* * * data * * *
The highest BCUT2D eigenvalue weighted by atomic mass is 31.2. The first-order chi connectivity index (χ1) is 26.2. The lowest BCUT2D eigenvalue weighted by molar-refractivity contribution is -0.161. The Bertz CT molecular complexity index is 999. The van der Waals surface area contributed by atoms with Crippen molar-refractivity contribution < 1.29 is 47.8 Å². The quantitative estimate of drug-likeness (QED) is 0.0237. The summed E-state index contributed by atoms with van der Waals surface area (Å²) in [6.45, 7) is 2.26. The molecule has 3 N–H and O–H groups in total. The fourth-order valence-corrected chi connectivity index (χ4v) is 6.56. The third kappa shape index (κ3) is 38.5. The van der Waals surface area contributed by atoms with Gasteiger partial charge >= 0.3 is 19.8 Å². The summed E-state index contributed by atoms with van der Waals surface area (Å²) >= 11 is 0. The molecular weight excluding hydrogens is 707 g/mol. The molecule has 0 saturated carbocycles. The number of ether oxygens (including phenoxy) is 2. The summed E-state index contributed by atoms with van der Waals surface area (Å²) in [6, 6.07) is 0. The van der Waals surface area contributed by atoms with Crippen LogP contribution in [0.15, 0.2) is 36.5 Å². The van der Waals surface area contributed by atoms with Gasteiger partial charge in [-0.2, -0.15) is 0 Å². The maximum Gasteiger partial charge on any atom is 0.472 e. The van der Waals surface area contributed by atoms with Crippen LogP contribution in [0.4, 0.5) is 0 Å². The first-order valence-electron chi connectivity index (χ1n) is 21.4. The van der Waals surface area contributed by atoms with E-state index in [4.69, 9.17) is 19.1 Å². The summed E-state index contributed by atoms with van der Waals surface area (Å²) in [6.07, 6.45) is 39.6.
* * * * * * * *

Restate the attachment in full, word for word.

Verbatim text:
The highest BCUT2D eigenvalue weighted by atomic mass is 31.2. The first-order chi connectivity index (χ1) is 26.2. The lowest BCUT2D eigenvalue weighted by molar-refractivity contribution is -0.161. The Bertz CT molecular complexity index is 999. The van der Waals surface area contributed by atoms with Crippen molar-refractivity contribution < 1.29 is 47.8 Å². The quantitative estimate of drug-likeness (QED) is 0.0237. The summed E-state index contributed by atoms with van der Waals surface area (Å²) in [6.45, 7) is 2.26. The molecule has 3 N–H and O–H groups in total. The fourth-order valence-corrected chi connectivity index (χ4v) is 6.56. The third kappa shape index (κ3) is 38.5. The van der Waals surface area contributed by atoms with Gasteiger partial charge >= 0.3 is 19.8 Å². The summed E-state index contributed by atoms with van der Waals surface area (Å²) >= 11 is 0. The molecular weight excluding hydrogens is 707 g/mol. The molecule has 0 saturated carbocycles. The number of ether oxygens (including phenoxy) is 2. The summed E-state index contributed by atoms with van der Waals surface area (Å²) in [6, 6.07) is 0. The van der Waals surface area contributed by atoms with Crippen LogP contribution in [0.15, 0.2) is 36.5 Å². The van der Waals surface area contributed by atoms with Gasteiger partial charge in [-0.2, -0.15) is 0 Å². The maximum Gasteiger partial charge on any atom is 0.472 e. The van der Waals surface area contributed by atoms with Crippen LogP contribution in [0.4, 0.5) is 0 Å². The first-order valence-electron chi connectivity index (χ1n) is 21.4. The van der Waals surface area contributed by atoms with E-state index in [4.69, 9.17) is 19.1 Å². The summed E-state index contributed by atoms with van der Waals surface area (Å²) in [6.07, 6.45) is 39.6.